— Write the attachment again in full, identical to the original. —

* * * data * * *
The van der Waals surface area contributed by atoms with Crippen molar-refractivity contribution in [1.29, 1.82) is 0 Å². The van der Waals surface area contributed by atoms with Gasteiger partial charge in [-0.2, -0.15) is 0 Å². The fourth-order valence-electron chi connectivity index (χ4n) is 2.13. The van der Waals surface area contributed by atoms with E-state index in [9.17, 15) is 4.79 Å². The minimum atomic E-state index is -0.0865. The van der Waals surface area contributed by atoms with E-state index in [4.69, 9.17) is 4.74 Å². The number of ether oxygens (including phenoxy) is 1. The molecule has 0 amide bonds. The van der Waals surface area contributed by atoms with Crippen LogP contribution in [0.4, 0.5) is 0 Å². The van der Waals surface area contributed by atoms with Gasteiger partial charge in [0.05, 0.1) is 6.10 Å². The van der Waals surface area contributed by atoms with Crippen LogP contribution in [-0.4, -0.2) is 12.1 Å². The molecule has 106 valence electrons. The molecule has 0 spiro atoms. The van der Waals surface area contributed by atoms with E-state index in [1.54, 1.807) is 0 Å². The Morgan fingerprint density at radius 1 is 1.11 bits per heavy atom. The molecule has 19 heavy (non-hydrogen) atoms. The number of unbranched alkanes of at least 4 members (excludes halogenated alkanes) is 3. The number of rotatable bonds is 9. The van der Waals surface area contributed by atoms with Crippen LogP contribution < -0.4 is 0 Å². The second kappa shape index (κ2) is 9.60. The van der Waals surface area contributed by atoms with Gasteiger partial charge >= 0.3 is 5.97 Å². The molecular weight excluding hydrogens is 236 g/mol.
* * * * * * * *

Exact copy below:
The van der Waals surface area contributed by atoms with Crippen molar-refractivity contribution in [1.29, 1.82) is 0 Å². The van der Waals surface area contributed by atoms with Gasteiger partial charge in [-0.2, -0.15) is 0 Å². The fourth-order valence-electron chi connectivity index (χ4n) is 2.13. The van der Waals surface area contributed by atoms with E-state index in [9.17, 15) is 4.79 Å². The minimum atomic E-state index is -0.0865. The van der Waals surface area contributed by atoms with E-state index in [4.69, 9.17) is 4.74 Å². The number of ether oxygens (including phenoxy) is 1. The molecule has 0 amide bonds. The van der Waals surface area contributed by atoms with Crippen LogP contribution in [0.4, 0.5) is 0 Å². The van der Waals surface area contributed by atoms with Gasteiger partial charge in [0.05, 0.1) is 6.10 Å². The van der Waals surface area contributed by atoms with Crippen LogP contribution in [-0.4, -0.2) is 12.1 Å². The molecule has 106 valence electrons. The molecule has 0 spiro atoms. The van der Waals surface area contributed by atoms with E-state index in [1.54, 1.807) is 0 Å². The Morgan fingerprint density at radius 1 is 1.11 bits per heavy atom. The molecule has 19 heavy (non-hydrogen) atoms. The number of unbranched alkanes of at least 4 members (excludes halogenated alkanes) is 3. The number of rotatable bonds is 9. The van der Waals surface area contributed by atoms with Crippen LogP contribution < -0.4 is 0 Å². The second kappa shape index (κ2) is 9.60. The van der Waals surface area contributed by atoms with Gasteiger partial charge >= 0.3 is 5.97 Å². The molecular weight excluding hydrogens is 236 g/mol.